KIDS NEED TO TALK TO LEARN...

Saying things out loud helps them to connect to schema.  I mean, I have always let my kids talk out their learning, pair share, triads, whatever you call it.  But its just now making sense to me as to WHY they have to do it.  They are processing and sharing their schema...  (Which leads to QUESTIONS and Wondering... Agh... That will be another blog soon.)

So, I'm a bit embarrassed to say that I just now really connecting to what a great idea good 'ole Piaget was on to with Schema... I had kids make connections since my first year in the classroom.  (Although at first I only taught it as a thinking strategy in reading- How awful is that?) But I never saw the BIG PICTURE that schema is a part of EVERYTHING.

But you know, in college I probably didn't have enough (any) teaching experience to fall back on.  So, what I was learning and studying was not yet meaningful to me.  I thought it was sorta interesting but I didn't have the experiences (or SCHEMA) to attach it to yet.

Here's one of my favorite pictures of Piaget.


Interesting tidbit.  Did you know Piaget began developing his theories on how children learn while giving the IQ test to young children while working with Simon of the Binet-Simon IQ Tests?   He noticed that kids of a certain age all had the same wrong answers and was curious about the pattern.  

Friday, March 2, 2012

TWO days of TORNADOES in one week is TOO much for me.

First off, we are so so thankful our family is safe. Prayers to all suffering loss.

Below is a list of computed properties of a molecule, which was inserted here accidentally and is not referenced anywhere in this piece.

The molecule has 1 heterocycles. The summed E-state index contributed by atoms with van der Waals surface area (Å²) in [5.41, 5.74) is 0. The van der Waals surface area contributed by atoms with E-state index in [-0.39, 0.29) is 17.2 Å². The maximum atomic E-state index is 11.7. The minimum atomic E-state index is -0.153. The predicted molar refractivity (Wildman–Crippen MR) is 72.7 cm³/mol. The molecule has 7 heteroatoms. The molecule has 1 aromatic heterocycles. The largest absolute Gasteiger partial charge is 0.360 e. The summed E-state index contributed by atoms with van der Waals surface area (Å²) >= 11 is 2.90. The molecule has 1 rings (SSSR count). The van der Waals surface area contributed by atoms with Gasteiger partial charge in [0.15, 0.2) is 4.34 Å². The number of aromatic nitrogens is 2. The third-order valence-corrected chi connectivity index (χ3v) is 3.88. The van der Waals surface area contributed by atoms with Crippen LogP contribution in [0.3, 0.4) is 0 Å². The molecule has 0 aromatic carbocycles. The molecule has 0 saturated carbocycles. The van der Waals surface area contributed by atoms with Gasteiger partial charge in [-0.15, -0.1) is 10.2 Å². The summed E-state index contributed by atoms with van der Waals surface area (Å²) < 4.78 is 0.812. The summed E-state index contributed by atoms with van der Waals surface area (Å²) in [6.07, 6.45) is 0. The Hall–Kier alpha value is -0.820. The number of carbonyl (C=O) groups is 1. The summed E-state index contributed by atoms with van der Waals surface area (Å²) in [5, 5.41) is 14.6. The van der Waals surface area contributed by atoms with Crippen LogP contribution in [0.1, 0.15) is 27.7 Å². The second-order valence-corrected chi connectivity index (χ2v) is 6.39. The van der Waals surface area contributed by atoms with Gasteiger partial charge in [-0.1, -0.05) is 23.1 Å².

When the local college closes and national storm chasers show up in my area... I decide it's fine to pick my little super hero up early from school. (Thankfully his school district was supportive.)

But... When your picked up early by two elementary teachers (Mommy & Mamaw) the learning doesn't stop just because you leave school!  No, we made Cat-in-the-Hat Hat's and practiced reading Dr. Seuss books.  Caleb even made number bookmarks for everyone.  How perfect that today was Dr. Seuss's Birthday. This helped the children (and adult's) minds off of the 9/10 storm con index the national weather channel had put us under.










Jonah had to cut PT a little short today due to an ear infection and feeling a little yucky.  So, he practiced driving in the floor during the Dr. Seuss birthday party.  


Later as the COWS sirens went off the party moved down to the basement. 


Yes, they are wearing hockey helmets... This was what made it fun for them! You do what every you can to make it fun, keep them from being too scared but also stay safe.  That's also a bag-o-fun in the basement party packed with books, ipads, toys, water, yummy snacks. 



Joe slept through most of it.  Daddy played games on his phone.  




Paw paw monitored the weather. My how technology impacts everything now!

I really don't care for this weather... Here's to a safe spring.